If you are not using Google Slides, or it doesn’t seem to be cooperating with you, there is a third option. One of my students wanted to show part of a TED video for his Genius Hour presentation, and Google Slides would not embed the short clip we kept inserting from YouTube. (When you click on “Share” in YouTube, you can choose an option for where the video should start, but the link generated did not work in Google Slides for us.) There are, of course, many options for downloading YouTube videos to edit – but quite a few are unreliable, costly, or unsafe for your computer. I was frustrated with how to help my student – and then I remembered EdPuzzle.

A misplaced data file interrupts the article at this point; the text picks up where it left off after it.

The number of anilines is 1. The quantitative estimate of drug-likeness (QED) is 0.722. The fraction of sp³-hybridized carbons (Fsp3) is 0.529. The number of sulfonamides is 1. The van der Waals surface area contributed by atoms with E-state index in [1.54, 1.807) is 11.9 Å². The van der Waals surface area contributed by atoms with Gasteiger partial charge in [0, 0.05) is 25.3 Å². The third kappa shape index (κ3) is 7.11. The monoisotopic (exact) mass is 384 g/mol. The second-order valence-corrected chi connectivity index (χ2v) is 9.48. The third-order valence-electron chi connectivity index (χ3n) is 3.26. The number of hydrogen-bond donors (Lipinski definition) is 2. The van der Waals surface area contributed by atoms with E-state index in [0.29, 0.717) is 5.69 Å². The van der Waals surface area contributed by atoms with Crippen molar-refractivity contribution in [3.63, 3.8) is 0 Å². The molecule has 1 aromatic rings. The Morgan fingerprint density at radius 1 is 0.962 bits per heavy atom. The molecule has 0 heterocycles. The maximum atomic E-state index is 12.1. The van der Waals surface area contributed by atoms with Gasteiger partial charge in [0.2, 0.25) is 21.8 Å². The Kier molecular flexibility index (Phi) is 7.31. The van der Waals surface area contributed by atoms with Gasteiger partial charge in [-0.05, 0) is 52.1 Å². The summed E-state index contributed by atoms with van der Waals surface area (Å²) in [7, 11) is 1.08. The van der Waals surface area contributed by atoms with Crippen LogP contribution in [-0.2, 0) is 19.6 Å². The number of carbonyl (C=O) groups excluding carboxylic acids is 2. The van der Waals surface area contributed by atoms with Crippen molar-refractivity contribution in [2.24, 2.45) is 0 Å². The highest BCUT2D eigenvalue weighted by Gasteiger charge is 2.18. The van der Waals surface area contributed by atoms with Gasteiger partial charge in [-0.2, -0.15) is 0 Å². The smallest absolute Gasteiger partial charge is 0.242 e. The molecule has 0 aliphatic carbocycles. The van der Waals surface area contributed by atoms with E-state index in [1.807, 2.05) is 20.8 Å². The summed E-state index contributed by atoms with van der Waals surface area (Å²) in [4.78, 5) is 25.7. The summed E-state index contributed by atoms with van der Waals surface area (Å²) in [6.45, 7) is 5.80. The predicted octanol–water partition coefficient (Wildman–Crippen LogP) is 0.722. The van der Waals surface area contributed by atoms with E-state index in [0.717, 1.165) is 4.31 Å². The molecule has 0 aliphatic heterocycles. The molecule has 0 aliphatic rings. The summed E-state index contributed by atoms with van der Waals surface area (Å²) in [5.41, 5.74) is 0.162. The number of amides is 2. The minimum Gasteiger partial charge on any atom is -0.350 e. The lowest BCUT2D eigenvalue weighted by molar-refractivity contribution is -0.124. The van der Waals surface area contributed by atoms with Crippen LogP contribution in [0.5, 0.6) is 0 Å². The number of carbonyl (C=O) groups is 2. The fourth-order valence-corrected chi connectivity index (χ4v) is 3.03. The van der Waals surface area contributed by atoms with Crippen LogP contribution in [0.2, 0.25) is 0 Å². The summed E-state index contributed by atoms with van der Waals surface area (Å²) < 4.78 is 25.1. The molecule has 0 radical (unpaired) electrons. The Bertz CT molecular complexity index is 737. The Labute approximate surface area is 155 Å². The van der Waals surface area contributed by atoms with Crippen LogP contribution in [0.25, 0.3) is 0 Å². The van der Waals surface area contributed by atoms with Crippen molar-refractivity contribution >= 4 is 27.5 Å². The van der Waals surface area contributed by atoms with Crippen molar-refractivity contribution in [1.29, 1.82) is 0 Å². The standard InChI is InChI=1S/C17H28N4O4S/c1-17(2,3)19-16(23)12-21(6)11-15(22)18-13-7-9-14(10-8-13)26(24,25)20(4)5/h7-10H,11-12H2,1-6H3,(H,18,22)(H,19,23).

EdPuzzle is a free tool for creating “interactive” videos. You can assign video clips with questions, record over the video, and keep track of student progress. You can learn more about EdPuzzle’s features in this nice presentation from Travis K. Wood. The option that saved a couple of Genius Hour presentations for us this year, though, is that videos can be “cropped.” You can choose a specific ending and beginning of the video that you have imported, and then share the link of that newly cropped video. Although Google Slides does not allow for us to actually embed the cropped video into a slide, we can include the link and go directly to the video that imparts the relevant information.
Let me know if you are aware of any other easy way to find and/or create video clips for class!